Social Entrepreneurship | May 3, 2013
By Sophia Lu, Management Consultant at Accenture (and Facilitator of the Business Expansion subgroup for CYBF’s Entrepeer Hub)
Recently I’ve had a chance to speak with many young entrepreneurs, and one common theme I noticed, is that they are all very passionate about what they are doing, and making money is not really their primary concern.
This doesn’t resonate with what Milton Friedman said in 1970 that, “The social responsibility of business is to increase its profits.” In fact, more and more business owners and academia, including Michael Porter, believe in the, “Creation of economic value in a way that also creates value for society by addressing its needs and challenges,” and that, “Shared value is not social responsibility, philanthropy, or even sustainability, but a new way to achieve economic success.”
In my interview with Samantha Chan, founder of Paintlounge, she reveals why she believes the two can co-exist together.
Sophia Lu: So Samantha, tell me a bit more about what you do at Paintlounge, and what prompted you to start it?
Samantha Chan: I graduated from the University of Toronto’s Industrial Engineering program and worked as an engineer in supply chain management in Canada for a year; then spent three years in Investment Banking in Hong Kong before deciding to come back to Canada with my husband (then fiancé), before starting Paintlounge. With this move, I wanted to do something more meaningful with my life, something fun!
Working in Hong Kong was an eye opener, especially the long hours, but despite that, I still managed to walk around the city and saw studios where people could paint which were also fun places for people to meet up and relax in. Painting is something I’ve done throughout high school, so when I noticed something like this didn’t exist in Toronto, I decided to start Paintlounge in order to create a social environment for people to paint as they wish, and added a café so people could also relax while having fun.
SL: What kind of social activities do you facilitate?
SC: In addition to providing the canvas and paint supplies, we encourage people to talk with other art lovers while listening to live music, and we also hold events such as bachelorette parties, birthday parties, corporate team-building activities, and single mixers.
SL: Do you think that doing something socially good conflicts with you making money?
SC: I don’t think so at all. It’s not like I’m running a charity. I’m providing a space where people can come and pay to hang out, do “social painting,” have a coffee and snack, and take home a finished canvas as a souvenir at the end of day. It’s not that different from other cafés, but perhaps I’m filling in a gap that existed before.
SL: That is very true, but you must have had some challenges while running your business. Can you tell me about them?
SC: Yes, the biggest challenge was figuring out how to run and market the business. It was a totally new concept here. I was worried about the level of interest people had in painting so I initially opted to make Paintlounge 50 percent art, 50 percent café; but that was confusing to customers. Quickly, I learned to position Paintlounge to be predominantly art-focused, placing easels everywhere, so everyone who came in could paint, and the café took on more of a side service role for the customers who came in to paint.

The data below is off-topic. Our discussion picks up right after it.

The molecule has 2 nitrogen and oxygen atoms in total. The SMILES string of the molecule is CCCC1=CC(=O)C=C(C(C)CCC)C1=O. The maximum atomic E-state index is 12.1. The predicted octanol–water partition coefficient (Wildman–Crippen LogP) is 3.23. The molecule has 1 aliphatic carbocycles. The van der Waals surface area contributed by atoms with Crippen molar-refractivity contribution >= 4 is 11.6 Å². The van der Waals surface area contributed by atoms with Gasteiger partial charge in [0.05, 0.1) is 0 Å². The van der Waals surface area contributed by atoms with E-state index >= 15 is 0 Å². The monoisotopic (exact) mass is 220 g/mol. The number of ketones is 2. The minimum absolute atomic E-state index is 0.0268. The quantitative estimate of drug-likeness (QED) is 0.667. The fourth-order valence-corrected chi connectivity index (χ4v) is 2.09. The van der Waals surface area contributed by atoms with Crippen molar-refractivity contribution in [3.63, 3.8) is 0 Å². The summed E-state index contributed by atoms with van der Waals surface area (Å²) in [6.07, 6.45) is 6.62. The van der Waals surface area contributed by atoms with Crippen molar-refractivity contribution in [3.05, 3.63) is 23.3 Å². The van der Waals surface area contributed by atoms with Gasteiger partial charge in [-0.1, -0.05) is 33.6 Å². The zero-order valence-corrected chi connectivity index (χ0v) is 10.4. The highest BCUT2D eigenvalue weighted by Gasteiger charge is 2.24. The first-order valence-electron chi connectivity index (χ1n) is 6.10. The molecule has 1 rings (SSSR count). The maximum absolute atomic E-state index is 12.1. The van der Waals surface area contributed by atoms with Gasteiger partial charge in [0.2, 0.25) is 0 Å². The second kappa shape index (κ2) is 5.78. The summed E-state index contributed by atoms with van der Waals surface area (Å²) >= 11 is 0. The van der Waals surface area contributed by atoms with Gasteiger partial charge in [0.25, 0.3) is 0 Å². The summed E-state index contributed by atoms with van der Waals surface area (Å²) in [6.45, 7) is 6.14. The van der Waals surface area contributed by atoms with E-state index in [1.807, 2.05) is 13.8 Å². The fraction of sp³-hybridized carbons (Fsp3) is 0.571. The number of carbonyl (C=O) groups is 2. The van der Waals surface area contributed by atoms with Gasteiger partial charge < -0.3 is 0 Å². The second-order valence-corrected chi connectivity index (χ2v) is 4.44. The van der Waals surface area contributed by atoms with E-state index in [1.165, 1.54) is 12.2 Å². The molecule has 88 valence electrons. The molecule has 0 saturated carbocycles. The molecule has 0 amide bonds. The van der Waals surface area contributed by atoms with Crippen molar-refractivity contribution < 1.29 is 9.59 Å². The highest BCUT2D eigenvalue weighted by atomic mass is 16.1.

SL: I know that you’ve received CYBF funding before. Do you think it was helpful?
SC: Certainly. In addition to the funding, the network CYBF gives their entrepreneurs access to is immensely valuable. I was hand-matched with a mentor who was a consultant. For me, the most beneficial part is having a mentor (whether it’s formal or informal), who has had similar experiences of starting a business before, and learning how they dealt with different kinds of challenges. CYBF’s LinkedIn Hub group is also a good example of the great group of people you will have access to and can learn from.
SL: That’s great to hear. Do you have any other advice you think would be useful to other entrepreneurs or people who are thinking about starting up their own businesses?
SC: The first year is always the toughest since no one knows about you, but you have to be patient and learn about who your target audiences are, what’s the best way to reach them, and do lots of marketing to get your name out there. For example, I’ve concentrated my efforts on social media such as Facebook and Twitter, and partnering with community events such as Night It Up! It takes hard work but you can be successful.
Paintlounge is in its third year of operation, and will be opening a second location in downtown (by College St. and Ossington Ave.) this spring. For more information, please visit: http://www.paintlounge.ca/about/
If you found this interview interesting but you have questions you’d like to ask other experienced entrepreneurs and experts, then you must visit CYBF’s Entrepeer Hub LinkedIn group to post your questions, leave comments, and get great advice and insights in the subgroups!